Supporting the Shoulder

One of the primary functions of the outside rein is to support the horse’s outside shoulder. When a horse bends correctly, there’s a natural tendency for its outside shoulder to drift outward. This potentially disrupts the horse’s balance and the precision of its movements. By applying outside rein contact, the rider can encourage the horse to keep its shoulder aligned, facilitating a smoother, more coordinated frame.

Facilitating Speed Control By Changing Stride

Moreover, the outside rein plays a crucial role in regulating the horse’s speed. Since the outside rein influences the inside hind leg, that rein can be used to regulate the reach and stride in that hind leg. A softer outside rein encourages the inside hind to stride further while a shorter stride can be achieved by adding outside rein contact. All of this adjusting stride can be done without compromising the bend or the horse’s forward momentum. This subtle dialogue allows the rider to adjust the horse’s stride with precision, ensuring that movements are executed with grace and control.

Encouraging Engagement of the Hindquarters

Another vital aspect of using the outside rein is its ability to encourage the horse to engage its hindquarters. By applying slight pressure and combining it with appropriate leg cues, the rider can signal the horse to shift its weight back onto its hind legs. This is the half halt. This engagement is crucial for all advanced movements, including collected gaits, lead changes, and intricate maneuvers that require a high degree of balance and power.

The Influence of Legs: Shaping Horse Movement and Posture

All of this that the reins do, they should be a supporting aid to the legs. The rider’s legs sculpt the horse’s movement, frame, and bend in additional ways.

Directing the Front End

Use leg cues just behind the front girth to influence the horse’s front end. This directs the horse’s shoulders and forelegs while lifting and rounding at the same time. The rider’s left leg directs the horse’s left front leg and the same with the right. A good rider can use their legs to place the horse’s front legs with exact precision. This cue is essential for navigating obstacles, performing precise turns, and enhancing the horse’s overall agility.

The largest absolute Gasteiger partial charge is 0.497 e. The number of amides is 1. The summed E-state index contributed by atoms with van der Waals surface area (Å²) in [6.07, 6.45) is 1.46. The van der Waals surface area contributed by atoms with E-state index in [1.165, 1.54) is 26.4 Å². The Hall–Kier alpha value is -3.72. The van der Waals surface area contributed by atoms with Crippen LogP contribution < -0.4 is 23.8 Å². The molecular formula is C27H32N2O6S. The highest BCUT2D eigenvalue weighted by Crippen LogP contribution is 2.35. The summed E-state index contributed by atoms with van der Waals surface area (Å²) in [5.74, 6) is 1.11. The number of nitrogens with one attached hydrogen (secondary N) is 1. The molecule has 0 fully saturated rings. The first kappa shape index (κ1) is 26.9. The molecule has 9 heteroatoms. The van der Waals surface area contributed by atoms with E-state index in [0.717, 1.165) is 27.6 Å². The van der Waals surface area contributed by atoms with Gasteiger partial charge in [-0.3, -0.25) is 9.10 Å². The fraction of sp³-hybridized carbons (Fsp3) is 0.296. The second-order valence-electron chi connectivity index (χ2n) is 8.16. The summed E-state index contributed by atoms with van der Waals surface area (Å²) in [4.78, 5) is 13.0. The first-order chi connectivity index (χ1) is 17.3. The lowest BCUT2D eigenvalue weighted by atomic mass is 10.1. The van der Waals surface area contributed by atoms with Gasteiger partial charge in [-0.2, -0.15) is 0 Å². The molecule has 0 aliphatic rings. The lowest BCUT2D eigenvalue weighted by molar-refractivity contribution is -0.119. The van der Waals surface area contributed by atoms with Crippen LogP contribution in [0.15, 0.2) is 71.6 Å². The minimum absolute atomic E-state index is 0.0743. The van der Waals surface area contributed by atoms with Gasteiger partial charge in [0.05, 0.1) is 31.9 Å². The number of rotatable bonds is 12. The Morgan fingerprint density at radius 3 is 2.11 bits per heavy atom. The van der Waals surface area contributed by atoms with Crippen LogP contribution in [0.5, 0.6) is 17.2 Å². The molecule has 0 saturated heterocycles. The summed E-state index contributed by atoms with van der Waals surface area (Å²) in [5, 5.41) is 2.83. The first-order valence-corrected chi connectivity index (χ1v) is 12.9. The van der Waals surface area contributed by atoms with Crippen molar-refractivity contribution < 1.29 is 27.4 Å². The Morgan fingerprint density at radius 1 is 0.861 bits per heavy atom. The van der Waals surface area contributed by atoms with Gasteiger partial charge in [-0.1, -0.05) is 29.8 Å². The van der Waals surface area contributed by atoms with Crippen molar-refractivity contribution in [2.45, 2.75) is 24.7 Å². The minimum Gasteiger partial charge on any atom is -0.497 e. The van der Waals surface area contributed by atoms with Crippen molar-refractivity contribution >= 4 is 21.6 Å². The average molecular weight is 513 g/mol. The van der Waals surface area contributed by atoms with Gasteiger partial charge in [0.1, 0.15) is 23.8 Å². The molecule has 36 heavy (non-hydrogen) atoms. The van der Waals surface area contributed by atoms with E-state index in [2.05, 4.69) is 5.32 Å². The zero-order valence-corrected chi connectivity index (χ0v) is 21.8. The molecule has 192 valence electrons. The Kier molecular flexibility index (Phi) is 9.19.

Encouraging Collection and Engagement

The middle leg cue applied straight down from the rider’s hip, is pivotal in encouraging the horse to round its back and engage its core. This engagement is the foundation of collection which I also refer to as frame. This is when the horse moves with its back lifted and hindquarters actively powering its movements. This frame, improves its efficiency, reducing the risk of injury and enabling more explosive power in jumps, sprints, and turns.

Controlling the Hindquarters

Lastly, cues given behind the rider’s hip focus on the horse’s hindquarters. For a western rider, these cues would be near the rear girth. These cues are used to shift the hip in or out, independently of the front. These cues can be used to initiate lead changes, perform spins, and execute precise maneuvers where power from the back end is needed. Mastery of these cues is essential for advanced disciplines such as dressage, reining, and cutting, where the horse’s ability to move its hindquarters with agility and precision is paramount.

The Symphony of Rein and Leg Cues

In horse training, the rein and leg cues used together form the cornerstone of effective communication. It’s a delicate balance of framework, boundaries, and power. Together, they enable the rider to guide the horse with precision, ensuring that each movement is executed with grace, balance, and power.

Understanding and mastering the interplay between them is a journey that requires patience, practice, and a deep connection with the horse. It’s a dialogue used to mold a horse, where each subtle cue contributes to the ongoing conversation between horse and rider. Through this dialogue, the horse and rider can achieve a level of communication that transforms their movements into a seamless, fluid dance.

The journey in equine partnership is a path of continual learning and growth. Adopting this proactive approach will pave the way for a rewarding and fulfilling experience with your equine companion. If you need professional help with your horse, you might consider an Equestrian Virtual Lesson. This is a great way to get a private lesson from Tim Anderson. My horse training journey has brought me from winning world titles to now trying to make every horse the best they can be and to help you improve your equestrian knowledge.

1 thought on “Rein and Leg And How They Effect Horse Movement”

  1. Some very nice information here and clearly said which makes it easy to understand. Now I just need to practice, practice, and more practice. Thanks Tim